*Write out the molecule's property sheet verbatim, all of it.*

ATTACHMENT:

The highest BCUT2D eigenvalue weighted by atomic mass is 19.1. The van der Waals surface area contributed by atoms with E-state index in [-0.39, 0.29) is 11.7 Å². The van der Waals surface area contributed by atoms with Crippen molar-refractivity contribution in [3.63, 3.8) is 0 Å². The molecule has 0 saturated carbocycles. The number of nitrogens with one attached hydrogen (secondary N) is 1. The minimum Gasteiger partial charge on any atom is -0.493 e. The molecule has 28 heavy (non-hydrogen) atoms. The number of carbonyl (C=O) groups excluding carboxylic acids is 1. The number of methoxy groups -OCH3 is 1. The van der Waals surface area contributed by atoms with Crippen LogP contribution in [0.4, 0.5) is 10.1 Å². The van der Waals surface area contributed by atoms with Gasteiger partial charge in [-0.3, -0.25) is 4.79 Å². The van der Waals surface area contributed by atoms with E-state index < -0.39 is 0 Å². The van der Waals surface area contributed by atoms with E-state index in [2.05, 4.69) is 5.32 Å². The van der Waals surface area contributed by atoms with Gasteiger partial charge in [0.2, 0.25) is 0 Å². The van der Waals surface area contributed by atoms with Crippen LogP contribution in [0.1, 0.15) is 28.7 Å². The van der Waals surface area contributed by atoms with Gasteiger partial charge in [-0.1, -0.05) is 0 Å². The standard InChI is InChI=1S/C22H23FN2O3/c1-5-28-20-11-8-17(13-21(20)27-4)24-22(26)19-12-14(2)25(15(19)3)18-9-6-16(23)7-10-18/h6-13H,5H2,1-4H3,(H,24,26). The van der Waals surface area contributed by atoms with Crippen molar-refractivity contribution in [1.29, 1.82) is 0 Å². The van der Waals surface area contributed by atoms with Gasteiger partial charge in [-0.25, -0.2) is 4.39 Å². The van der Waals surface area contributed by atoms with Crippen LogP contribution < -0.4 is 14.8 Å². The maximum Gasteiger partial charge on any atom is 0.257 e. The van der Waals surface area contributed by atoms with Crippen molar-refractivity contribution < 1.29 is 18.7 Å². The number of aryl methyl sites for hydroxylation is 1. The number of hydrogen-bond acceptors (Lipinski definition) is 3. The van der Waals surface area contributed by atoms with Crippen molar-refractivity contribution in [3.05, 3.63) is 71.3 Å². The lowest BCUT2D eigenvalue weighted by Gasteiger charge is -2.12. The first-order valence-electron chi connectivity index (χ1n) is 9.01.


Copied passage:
The highest BCUT2D eigenvalue weighted by atomic mass is 19.1. The van der Waals surface area contributed by atoms with E-state index in [-0.39, 0.29) is 11.7 Å². The van der Waals surface area contributed by atoms with Crippen molar-refractivity contribution in [3.63, 3.8) is 0 Å². The molecule has 0 saturated carbocycles. The number of nitrogens with one attached hydrogen (secondary N) is 1. The minimum Gasteiger partial charge on any atom is -0.493 e. The molecule has 28 heavy (non-hydrogen) atoms. The number of carbonyl (C=O) groups excluding carboxylic acids is 1. The number of methoxy groups -OCH3 is 1. The van der Waals surface area contributed by atoms with Crippen LogP contribution in [0.4, 0.5) is 10.1 Å². The van der Waals surface area contributed by atoms with Gasteiger partial charge in [-0.3, -0.25) is 4.79 Å². The van der Waals surface area contributed by atoms with E-state index < -0.39 is 0 Å². The van der Waals surface area contributed by atoms with E-state index in [2.05, 4.69) is 5.32 Å². The van der Waals surface area contributed by atoms with Gasteiger partial charge in [0.2, 0.25) is 0 Å². The van der Waals surface area contributed by atoms with Crippen LogP contribution in [0.1, 0.15) is 28.7 Å². The van der Waals surface area contributed by atoms with Gasteiger partial charge in [-0.1, -0.05) is 0 Å². The standard InChI is InChI=1S/C22H23FN2O3/c1-5-28-20-11-8-17(13-21(20)27-4)24-22(26)19-12-14(2)25(15(19)3)18-9-6-16(23)7-10-18/h6-13H,5H2,1-4H3,(H,24,26). The van der Waals surface area contributed by atoms with Crippen molar-refractivity contribution in [1.29, 1.82) is 0 Å². The van der Waals surface area contributed by atoms with Gasteiger partial charge in [-0.25, -0.2) is 4.39 Å². The van der Waals surface area contributed by atoms with Crippen LogP contribution < -0.4 is 14.8 Å². The maximum Gasteiger partial charge on any atom is 0.257 e. The van der Waals surface area contributed by atoms with Crippen molar-refractivity contribution < 1.29 is 18.7 Å². The number of aryl methyl sites for hydroxylation is 1. The number of hydrogen-bond acceptors (Lipinski definition) is 3. The van der Waals surface area contributed by atoms with Crippen molar-refractivity contribution in [3.05, 3.63) is 71.3 Å². The lowest BCUT2D eigenvalue weighted by Gasteiger charge is -2.12. The first-order valence-electron chi connectivity index (χ1n) is 9.01.